Wednesday, August 10, 2022

2 former officials jailed for conspiring Jordan coup

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Noah Fisher
After serving as a lead author in leading magazines, Noah Fisher planned to launch its own venture as DailyResearchEditor. With a decade-long work experience in the media and passion in technology and gadgets, he founded this website. Fisher now enjoys writing on research-based topics. When he’s not hunched over the keyboard, Fisher spends his time engulfed in critical matters of the society.
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A court in Jordan has captured a former head of the royal court and a relative of King Abdullah guilty of rioting and provocation against the monarchy.

Bassem Awadallah and Sharif Hassan bin Zaid, who dismissed the charges, were both convicted to 15 years in prison.

The two men were arrested in April when former Crown Prince Hamzah was put under house arrest for a suspected conspiracy to destabilize the country.

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Prince Hamza, who is the king’s half-brother, has not faced any charges.

The king said he had decided to handle his case “within the framework of the Hashemite family” after Prince Hamzah had publicly pledged his allegiance.

Prince Hamzah, 41, is the eldest son of the late King Hussein and his favourite wife, Queen Noor.

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He crowned prince in 1999 when his father died, and Abdullah became king. However, Abdullah stripped Hamzah of his post in 2004.

On April 3, the prince released two videos in which he says he was placed under house arrest. He cited a senior official as stating that criticism of the king had been voiced at meetings he had attended.

He refused any misconduct and declared that he had only spoken out against corruption and weak government.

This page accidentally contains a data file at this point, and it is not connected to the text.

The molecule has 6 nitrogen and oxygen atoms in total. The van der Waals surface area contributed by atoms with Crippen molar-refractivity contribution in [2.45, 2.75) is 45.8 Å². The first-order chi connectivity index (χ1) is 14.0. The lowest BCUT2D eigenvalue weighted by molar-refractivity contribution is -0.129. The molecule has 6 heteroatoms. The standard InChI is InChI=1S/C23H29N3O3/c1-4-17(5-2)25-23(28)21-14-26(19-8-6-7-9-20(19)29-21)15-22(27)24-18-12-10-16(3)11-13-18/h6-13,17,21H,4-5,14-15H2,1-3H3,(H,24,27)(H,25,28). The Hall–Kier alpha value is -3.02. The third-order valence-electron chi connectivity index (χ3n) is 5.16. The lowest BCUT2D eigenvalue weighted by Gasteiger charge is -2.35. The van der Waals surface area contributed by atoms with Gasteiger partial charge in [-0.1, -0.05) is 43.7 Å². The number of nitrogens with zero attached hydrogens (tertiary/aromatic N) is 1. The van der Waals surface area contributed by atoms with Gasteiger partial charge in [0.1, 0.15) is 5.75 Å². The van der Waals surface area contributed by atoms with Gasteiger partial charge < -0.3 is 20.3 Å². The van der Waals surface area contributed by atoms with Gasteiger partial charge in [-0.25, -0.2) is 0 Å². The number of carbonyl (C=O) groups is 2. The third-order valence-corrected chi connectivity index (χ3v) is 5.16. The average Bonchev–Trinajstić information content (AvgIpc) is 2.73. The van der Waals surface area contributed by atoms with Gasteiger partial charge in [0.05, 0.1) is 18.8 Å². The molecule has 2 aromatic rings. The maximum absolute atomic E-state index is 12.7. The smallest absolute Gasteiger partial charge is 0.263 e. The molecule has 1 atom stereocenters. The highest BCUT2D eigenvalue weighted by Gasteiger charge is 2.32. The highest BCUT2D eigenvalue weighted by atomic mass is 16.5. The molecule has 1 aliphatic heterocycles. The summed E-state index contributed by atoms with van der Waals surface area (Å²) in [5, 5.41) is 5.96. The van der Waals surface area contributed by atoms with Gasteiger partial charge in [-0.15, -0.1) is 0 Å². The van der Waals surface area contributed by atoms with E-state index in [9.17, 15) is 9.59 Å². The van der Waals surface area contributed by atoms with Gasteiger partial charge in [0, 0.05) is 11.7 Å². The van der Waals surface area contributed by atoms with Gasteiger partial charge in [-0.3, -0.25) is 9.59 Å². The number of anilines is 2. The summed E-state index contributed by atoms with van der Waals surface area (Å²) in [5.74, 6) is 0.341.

But the deputy prime minister claims he had a link with a number of foreign entities and wanted to mobilize ‘clan leaders against the government’.

On April 5, Prince Hamzah signed a letter pledging that he was “committed to the constitution”.

King Abdullah later declared that his half-brother was ‘under my care’ with his family in his palace.

Eighteen people have been arrested over the alleged conspiracy. All but Awadallah and Sharif Hassan were freed without charges at the end of April.

The two stood trial at the State Security Court last month for ‘inciting the political regime’ and ‘carrying out acts that endanger the safety and security of society and provoke riots’.

An indictment alleges that they had a conspiracy with Prince Hamzah, who he said was “determined to fulfil his personal ambition to govern”.

The trial took place behind doors and finished after only six sittings. A request by defence attorneys to call Prince Hamzah as a witness was denied.

A U.S. attorney hired by Awadallah’s family told the Associated Press on Sunday that the trial was “completely unreasonable” and that Awadallah had been beaten in custody. Prosecutors dismissed the claim.

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